Paris Ford’s ejection leaves Pitt without key playmaker in secondary |

Paris Ford’s ejection leaves Pitt without key playmaker in secondary

Jerry DiPaola
Pitt’s Paris Ford (12) tackles Duke’s Aaron Young (81) on Oct. 5 in Durham, N.C.

When strong safety Paris Ford was forced to sit out the first half of the Syracuse game last month, Pitt won anyway, 27-20. In an odd twist, the Orange managed only two field goals without Ford on the field, but scored both of its touchdowns after he returned in the second half.

Pitt coach Pat Narduzzi must push his luck again Saturday at Heinz Field.

Ford, who was ejected for the second time this season after another helmet-to-helmet hit in the Virginia Tech game, is ineligible for the first half of the Boston College game.

When Narduzzi was asked if he discussed the penalty issues with his repeat offender, the coach was very clear with an answer.

“What issues? I don’t think Paris has got any issues,” he said. “I’ll take 25 Paris Fords. He ain’t got any issues.”

After the game, Narduzzi labeled the hit that got Ford ejected “a great tackle.”

But it can’t be argued that the NCAA’s zero tolerance policy on helmet hits has significantly impacted Pitt this season. Free safety Damar Hamlin and outside linebacker Phil Campbell III also were tossed for such hits but did not sit out the first half of the next game because their infractions occurred before halftime.

Narduzzi’s reluctance to discuss the issue publicly is not a surprise, but the bigger shock would be if he has not addressed it with his team. The subject probably came up a time or two this week.

Pitt can’t afford to keep losing key members of the nation’s ninth-ranked defense, especially when penalties of all sorts have been a particular problem for the Panthers. Pitt has committed 94; only Syracuse, Tulsa, Florida State and Cincinnati have been flagged more often.

Ford’s absence might hurt a little more than it did at Syracuse, with Boston College running back A.J. Dillon, No. 3 in the nation with 1,507 yards, coming to town.

No matter how the Syracuse game turned out, Pitt doesn’t want to play any opponent without Ford. He might be the best defensive back in the ACC, with statistics that surpass those of the three national finalists for the Jim Thorpe Award — LSU’s Grant Delpit, Georgia’s J.R. Reed and Ohio State’s Jeff Okudah.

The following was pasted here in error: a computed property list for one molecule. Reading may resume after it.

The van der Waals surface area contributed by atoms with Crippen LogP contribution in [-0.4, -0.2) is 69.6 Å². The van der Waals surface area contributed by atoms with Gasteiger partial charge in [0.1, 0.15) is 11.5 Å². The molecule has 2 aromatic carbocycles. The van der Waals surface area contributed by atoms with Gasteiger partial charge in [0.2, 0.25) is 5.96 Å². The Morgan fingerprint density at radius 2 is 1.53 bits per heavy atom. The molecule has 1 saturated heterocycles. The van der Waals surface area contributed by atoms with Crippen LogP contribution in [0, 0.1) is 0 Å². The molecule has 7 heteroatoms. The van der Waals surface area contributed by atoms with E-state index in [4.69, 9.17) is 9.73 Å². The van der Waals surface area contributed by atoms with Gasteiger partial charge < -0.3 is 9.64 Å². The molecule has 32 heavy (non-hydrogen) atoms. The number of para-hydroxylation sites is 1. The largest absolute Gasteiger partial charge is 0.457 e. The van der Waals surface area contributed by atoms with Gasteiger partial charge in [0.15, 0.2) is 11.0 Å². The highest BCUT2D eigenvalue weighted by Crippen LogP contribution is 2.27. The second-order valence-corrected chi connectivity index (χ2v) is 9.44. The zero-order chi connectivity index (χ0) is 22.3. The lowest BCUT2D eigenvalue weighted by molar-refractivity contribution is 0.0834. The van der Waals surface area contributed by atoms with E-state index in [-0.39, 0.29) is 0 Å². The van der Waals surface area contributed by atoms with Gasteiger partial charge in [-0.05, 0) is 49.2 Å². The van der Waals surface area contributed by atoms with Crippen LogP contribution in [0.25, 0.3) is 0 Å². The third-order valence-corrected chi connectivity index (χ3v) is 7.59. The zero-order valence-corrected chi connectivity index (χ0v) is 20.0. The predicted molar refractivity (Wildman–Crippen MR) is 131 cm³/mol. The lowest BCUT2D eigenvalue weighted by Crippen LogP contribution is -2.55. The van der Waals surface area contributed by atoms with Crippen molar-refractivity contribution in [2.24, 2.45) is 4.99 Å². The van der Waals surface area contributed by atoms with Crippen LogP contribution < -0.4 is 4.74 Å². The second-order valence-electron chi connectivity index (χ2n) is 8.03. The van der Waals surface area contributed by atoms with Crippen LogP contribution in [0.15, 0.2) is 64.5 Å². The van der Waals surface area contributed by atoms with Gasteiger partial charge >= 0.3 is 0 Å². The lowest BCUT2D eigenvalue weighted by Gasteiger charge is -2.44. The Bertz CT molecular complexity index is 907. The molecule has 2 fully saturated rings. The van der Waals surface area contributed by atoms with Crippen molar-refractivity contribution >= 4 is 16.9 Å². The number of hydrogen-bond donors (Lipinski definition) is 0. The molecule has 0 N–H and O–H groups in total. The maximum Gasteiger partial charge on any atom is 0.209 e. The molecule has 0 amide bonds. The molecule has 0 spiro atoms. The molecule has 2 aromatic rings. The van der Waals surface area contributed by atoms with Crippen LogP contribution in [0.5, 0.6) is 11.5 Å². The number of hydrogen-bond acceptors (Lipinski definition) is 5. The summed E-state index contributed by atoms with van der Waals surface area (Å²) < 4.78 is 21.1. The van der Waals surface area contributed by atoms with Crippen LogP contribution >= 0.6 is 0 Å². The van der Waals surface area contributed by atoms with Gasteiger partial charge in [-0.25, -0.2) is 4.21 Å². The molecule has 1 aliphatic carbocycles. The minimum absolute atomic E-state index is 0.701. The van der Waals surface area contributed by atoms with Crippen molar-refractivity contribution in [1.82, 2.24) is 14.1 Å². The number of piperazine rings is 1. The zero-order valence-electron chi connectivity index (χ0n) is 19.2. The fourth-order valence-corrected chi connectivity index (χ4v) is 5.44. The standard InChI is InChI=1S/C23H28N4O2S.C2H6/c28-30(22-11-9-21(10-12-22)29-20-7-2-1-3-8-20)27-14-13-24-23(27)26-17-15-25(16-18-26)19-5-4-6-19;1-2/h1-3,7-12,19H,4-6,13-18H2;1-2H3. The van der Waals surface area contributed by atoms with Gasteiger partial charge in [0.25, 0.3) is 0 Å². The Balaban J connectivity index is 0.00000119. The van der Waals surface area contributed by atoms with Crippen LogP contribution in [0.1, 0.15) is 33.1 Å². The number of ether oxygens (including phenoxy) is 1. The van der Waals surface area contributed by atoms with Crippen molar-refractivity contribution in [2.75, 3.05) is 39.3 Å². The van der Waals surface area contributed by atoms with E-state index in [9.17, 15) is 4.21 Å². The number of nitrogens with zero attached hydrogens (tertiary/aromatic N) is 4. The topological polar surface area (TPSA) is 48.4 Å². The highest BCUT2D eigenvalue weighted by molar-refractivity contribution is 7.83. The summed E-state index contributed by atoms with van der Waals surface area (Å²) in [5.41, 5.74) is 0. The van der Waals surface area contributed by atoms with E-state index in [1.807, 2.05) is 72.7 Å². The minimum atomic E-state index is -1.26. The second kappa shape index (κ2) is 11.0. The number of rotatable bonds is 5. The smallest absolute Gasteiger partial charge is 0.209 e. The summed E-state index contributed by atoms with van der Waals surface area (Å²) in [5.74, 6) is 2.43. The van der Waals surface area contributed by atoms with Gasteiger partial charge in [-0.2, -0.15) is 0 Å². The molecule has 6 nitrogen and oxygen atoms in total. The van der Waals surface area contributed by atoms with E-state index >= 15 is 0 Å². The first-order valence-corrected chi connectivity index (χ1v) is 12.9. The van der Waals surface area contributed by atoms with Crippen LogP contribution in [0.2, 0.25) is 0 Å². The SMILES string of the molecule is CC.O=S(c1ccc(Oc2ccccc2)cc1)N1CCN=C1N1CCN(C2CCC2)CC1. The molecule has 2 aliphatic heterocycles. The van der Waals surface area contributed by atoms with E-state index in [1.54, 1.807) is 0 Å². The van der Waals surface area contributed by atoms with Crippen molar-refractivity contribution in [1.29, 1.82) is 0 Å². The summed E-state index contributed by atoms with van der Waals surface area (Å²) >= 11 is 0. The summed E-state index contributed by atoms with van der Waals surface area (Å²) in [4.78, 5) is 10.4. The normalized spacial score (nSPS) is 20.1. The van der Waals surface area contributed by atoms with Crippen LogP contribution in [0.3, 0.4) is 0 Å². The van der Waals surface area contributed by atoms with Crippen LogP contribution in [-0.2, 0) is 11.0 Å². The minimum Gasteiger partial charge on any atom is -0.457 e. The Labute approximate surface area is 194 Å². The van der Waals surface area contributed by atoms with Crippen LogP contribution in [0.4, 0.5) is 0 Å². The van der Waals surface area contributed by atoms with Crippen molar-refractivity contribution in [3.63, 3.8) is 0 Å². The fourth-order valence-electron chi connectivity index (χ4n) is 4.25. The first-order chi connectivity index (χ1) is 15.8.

Ford, a redshirt sophomore, leads the Panthers in tackles by a wide margin (82 to 62 for runner-up Damar Hamlin) and is No. 1 among all ACC underclassmen.

He’s also forced three fumbles (seventh in the nation), defended 14 passes (10th) and intercepted three of them (one for a touchdown).

Meanwhile, Delpit, Reed and Okudah have recorded only 28, 25 and 20 tackles, with significantly fewer passes defended (six, six and seven).

Pitt’s defense is populated with several important players, including cornerback Dane Jackson, who has 11 pass breakups, and linemen Jaylen Twyman and Patrick Jones II, who have combined for a total of 18 sacks.

But Ford brings energy and constant conversation that keep teammates alert and aggressive. What’s amazing is that Ford has improved so much in his only season as a starter.

Ford and Campbell were named the most improved defensive players in spring drills this year when Narduzzi said of Ford, “He’s always been fast, he’s always been physical, and he’s always been a playmaker.” He carried that into the season.

By rule, the 6-foot, 190-pound Steel Valley graduate can enter the 2020 NFL Draft because he’s been out of high school three years. That’s an issue for another day, however.

For now, Pitt must figure a way to win with its play-making safety only playing the second half.

Get the latest news about Pitt football and all things Panthers athletics.

Jerry DiPaola is a Tribune-Review staff writer. You can contact Jerry by email at [email protected] or via Twitter .

Categories: Sports | Pitt
TribLIVE commenting policy

You are solely responsible for your comments and by using you agree to our Terms of Service.

We moderate comments. Our goal is to provide substantive commentary for a general readership. By screening submissions, we provide a space where readers can share intelligent and informed commentary that enhances the quality of our news and information.

While most comments will be posted if they are on-topic and not abusive, moderating decisions are subjective. We will make them as carefully and consistently as we can. Because of the volume of reader comments, we cannot review individual moderation decisions with readers.

We value thoughtful comments representing a range of views that make their point quickly and politely. We make an effort to protect discussions from repeated comments either by the same reader or different readers

We follow the same standards for taste as the daily newspaper. A few things we won't tolerate: personal attacks, obscenity, vulgarity, profanity (including expletives and letters followed by dashes), commercial promotion, impersonations, incoherence, proselytizing and SHOUTING. Don't include URLs to Web sites.

We do not edit comments. They are either approved or deleted. We reserve the right to edit a comment that is quoted or excerpted in an article. In this case, we may fix spelling and punctuation.

We welcome strong opinions and criticism of our work, but we don't want comments to become bogged down with discussions of our policies and we will moderate accordingly.

We appreciate it when readers and people quoted in articles or blog posts point out errors of fact or emphasis and will investigate all assertions. But these suggestions should be sent via e-mail. To avoid distracting other readers, we won't publish comments that suggest a correction. Instead, corrections will be made in a blog post or in an article.